The Daily Stream: The North Water Offers A Baptism Of Blood And A Bearish Colin Farrell

(Welcome to The Daily Stream, an ongoing series in which the /Film team shares what they've been watching, why it's worth checking out, and where you can stream it.)

The Series: "The North Water"

Where You Can Stream It: AMC+

The Pitch: If you watched the first season of AMC's "The Terror," thought it was one of the best shows of 2018, and almost wished it never ended, then "The North Water" is the series for you. It offers viewers another grim Artic voyage. This time, it's half the length — five episodes instead of ten — and there's whaling involved. Rest assured, "The North Water" is better-reviewed than "In the Heart of the Sea," the Chris Hemsworth-led flick about the ship-sinking incident that inspired "Moby Dick."

Speaking of whales and other large mammals, the reason Colin Farrell wears a fat suit as the Penguin in "The Batman" is because he caused himself health problems by putting on weight for his role in "The North Water." Having been through frozen hell once aboard the "Volunteer" was enough.

Here, he plays Henry Drax, described as "a tremendous spirit," which is a nice way of saying he's an evil, rotten bastard, one of the whoremongering harpooners on a ship that includes Jack O'Connell and Stephen Graham. O'Connell anchors as protagonist, freeing Farrell to dig his teeth into raw seal meat and the villainous role of a lifetime.

As a feat of sheer transformative acting, this might just be a career-best performance from Farrell. If you can steel yourself for some survivalism amid an ugly reality that serves as a reminder of our own fallen world, "The North Water" has a lot else going for it in terms of spiritual questions. It wrestles with those the way "The Grey" did.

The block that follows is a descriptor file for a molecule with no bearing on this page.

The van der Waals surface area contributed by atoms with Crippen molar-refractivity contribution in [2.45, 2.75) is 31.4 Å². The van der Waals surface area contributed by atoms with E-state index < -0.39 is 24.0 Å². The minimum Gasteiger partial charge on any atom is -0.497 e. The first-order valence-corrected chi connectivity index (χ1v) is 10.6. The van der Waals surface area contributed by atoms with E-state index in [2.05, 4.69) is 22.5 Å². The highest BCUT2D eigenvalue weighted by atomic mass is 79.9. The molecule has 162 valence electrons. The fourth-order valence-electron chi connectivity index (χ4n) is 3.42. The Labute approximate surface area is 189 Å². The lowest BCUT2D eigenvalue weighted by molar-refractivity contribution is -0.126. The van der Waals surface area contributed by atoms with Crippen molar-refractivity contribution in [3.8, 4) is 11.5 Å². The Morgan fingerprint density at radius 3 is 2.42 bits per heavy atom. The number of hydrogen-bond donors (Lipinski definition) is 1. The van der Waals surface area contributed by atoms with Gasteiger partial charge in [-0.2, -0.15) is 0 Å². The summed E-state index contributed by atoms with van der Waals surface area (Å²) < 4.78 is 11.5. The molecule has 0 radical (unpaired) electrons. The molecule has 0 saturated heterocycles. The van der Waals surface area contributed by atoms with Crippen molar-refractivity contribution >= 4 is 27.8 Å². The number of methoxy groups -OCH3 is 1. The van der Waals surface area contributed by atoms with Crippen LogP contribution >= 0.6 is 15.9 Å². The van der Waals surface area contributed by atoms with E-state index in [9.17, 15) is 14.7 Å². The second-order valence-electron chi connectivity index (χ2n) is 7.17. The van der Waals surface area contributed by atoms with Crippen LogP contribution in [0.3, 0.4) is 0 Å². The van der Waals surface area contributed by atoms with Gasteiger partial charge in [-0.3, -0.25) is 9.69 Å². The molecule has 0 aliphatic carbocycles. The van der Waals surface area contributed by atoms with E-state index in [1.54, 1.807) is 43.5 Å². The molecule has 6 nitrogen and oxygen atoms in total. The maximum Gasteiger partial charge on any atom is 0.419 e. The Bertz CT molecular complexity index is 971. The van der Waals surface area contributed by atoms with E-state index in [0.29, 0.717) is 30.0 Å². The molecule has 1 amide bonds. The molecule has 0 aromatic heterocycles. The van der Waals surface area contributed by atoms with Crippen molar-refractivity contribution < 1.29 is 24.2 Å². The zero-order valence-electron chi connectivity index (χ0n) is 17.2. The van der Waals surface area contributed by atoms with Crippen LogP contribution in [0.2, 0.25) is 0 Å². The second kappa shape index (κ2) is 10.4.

Why It's Essential Viewing

Fresh reports indicate that Hollywood studios and streamers are now looking for more "aspirational content," meaning they want to show people "blue skies" as an antidote to the pandemic. It's understandable that audiences would want to escape from reality more or have something to boost their spirits and inspire them during these tough times. But in the middle of a demanding week, at the outset of a free AMC+ trial subscription, I began watching "The North Water" and soon latched onto it as a different kind of comfort food, perhaps the unlikeliest beacon of life-affirming entertainment.

Written and directed by Andrew Haigh, based on a novel by Ian McGuire, "The North Water" begins with a quote from Arthur Schopenhauer, the philosophical pessimist. "The world is hell, and men are both the tormented souls and the devils within it."

With episode titles like, "We Men Are Wretched Things," "The Devils of the Earth," and "To Live Is to Suffer," this is not, on the surface, a show that would seem uplifting in any way. Patrick Sumner, the disgraced doctor played by O'Connell, doesn't have the same cheery bedside manner that Ted Lasso does.

To Sumner, the men of the "Volunteer" (and they are all men, there are few women on this show) are nothing more than bodies for him to examine. "It is not my task to judge, soothe, or befriend them," he writes in his journal. "I am a medical man... In my current state, I have very little comfort to give."

The camera tags along with him as he floats through the streets, clinically detached, numbed by his own moral failures and an uncaring world. Contrast him with the bearded, burly figure of Henry Drax, who assaults life: sending up geysers of red mist, showering himself and his shipmates in whale's blood. (A scene with a different animal later recalls one shared moment in "The Revenant," "The Empire Strikes Back," and Akira Kurosawa's "Dersu Uzala.")

Danish actor Roland Møller makes an impression as the soulful Otto. When Sumner meets a missionary (Peter Mullan), his other white-bearded guardian angel speaks of converting people. "My task," he says, "is to help them grow up... To develop their souls, make them self-aware."

As I watched "The North Water," I found myself doing that a little. Improbable as it might seem, I drew strength from this survival journey, which meets the world's pitiless gaze, sees the caged beast in all of us, and offers a glimmer of redemption on the other side.